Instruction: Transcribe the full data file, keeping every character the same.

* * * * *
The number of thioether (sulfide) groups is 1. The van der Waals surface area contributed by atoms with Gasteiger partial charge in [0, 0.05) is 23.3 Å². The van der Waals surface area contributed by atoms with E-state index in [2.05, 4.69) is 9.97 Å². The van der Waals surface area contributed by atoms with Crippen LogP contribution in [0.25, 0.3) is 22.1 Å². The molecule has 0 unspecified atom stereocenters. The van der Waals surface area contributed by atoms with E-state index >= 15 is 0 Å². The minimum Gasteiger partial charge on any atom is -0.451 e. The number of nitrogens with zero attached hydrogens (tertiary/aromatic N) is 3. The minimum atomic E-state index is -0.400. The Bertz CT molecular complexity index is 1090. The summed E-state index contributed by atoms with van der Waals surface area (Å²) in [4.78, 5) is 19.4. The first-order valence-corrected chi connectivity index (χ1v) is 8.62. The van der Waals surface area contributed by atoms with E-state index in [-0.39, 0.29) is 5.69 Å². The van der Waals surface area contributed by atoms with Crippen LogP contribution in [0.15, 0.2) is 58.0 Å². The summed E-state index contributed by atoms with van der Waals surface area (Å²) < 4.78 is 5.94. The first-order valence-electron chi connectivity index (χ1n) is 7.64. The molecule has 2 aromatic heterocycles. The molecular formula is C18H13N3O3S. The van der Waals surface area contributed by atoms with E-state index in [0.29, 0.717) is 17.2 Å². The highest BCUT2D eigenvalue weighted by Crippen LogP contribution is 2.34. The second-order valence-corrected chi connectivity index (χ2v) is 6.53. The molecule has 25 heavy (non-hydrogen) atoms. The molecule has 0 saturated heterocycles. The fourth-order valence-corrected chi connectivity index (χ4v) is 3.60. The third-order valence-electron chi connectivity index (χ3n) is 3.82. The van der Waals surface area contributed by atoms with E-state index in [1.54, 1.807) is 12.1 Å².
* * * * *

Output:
The number of thioether (sulfide) groups is 1. The van der Waals surface area contributed by atoms with Gasteiger partial charge in [0, 0.05) is 23.3 Å². The van der Waals surface area contributed by atoms with E-state index in [2.05, 4.69) is 9.97 Å². The van der Waals surface area contributed by atoms with Crippen LogP contribution in [0.25, 0.3) is 22.1 Å². The molecule has 0 unspecified atom stereocenters. The van der Waals surface area contributed by atoms with E-state index >= 15 is 0 Å². The minimum Gasteiger partial charge on any atom is -0.451 e. The number of nitrogens with zero attached hydrogens (tertiary/aromatic N) is 3. The minimum atomic E-state index is -0.400. The Bertz CT molecular complexity index is 1090. The summed E-state index contributed by atoms with van der Waals surface area (Å²) in [4.78, 5) is 19.4. The first-order valence-corrected chi connectivity index (χ1v) is 8.62. The van der Waals surface area contributed by atoms with E-state index in [-0.39, 0.29) is 5.69 Å². The van der Waals surface area contributed by atoms with Crippen LogP contribution in [0.15, 0.2) is 58.0 Å². The summed E-state index contributed by atoms with van der Waals surface area (Å²) < 4.78 is 5.94. The first-order valence-electron chi connectivity index (χ1n) is 7.64. The molecule has 2 aromatic heterocycles. The molecular formula is C18H13N3O3S. The van der Waals surface area contributed by atoms with E-state index in [0.29, 0.717) is 17.2 Å². The highest BCUT2D eigenvalue weighted by Crippen LogP contribution is 2.34. The second-order valence-corrected chi connectivity index (χ2v) is 6.53. The molecule has 25 heavy (non-hydrogen) atoms. The molecule has 0 saturated heterocycles. The fourth-order valence-corrected chi connectivity index (χ4v) is 3.60. The third-order valence-electron chi connectivity index (χ3n) is 3.82. The van der Waals surface area contributed by atoms with E-state index in [1.54, 1.807) is 12.1 Å².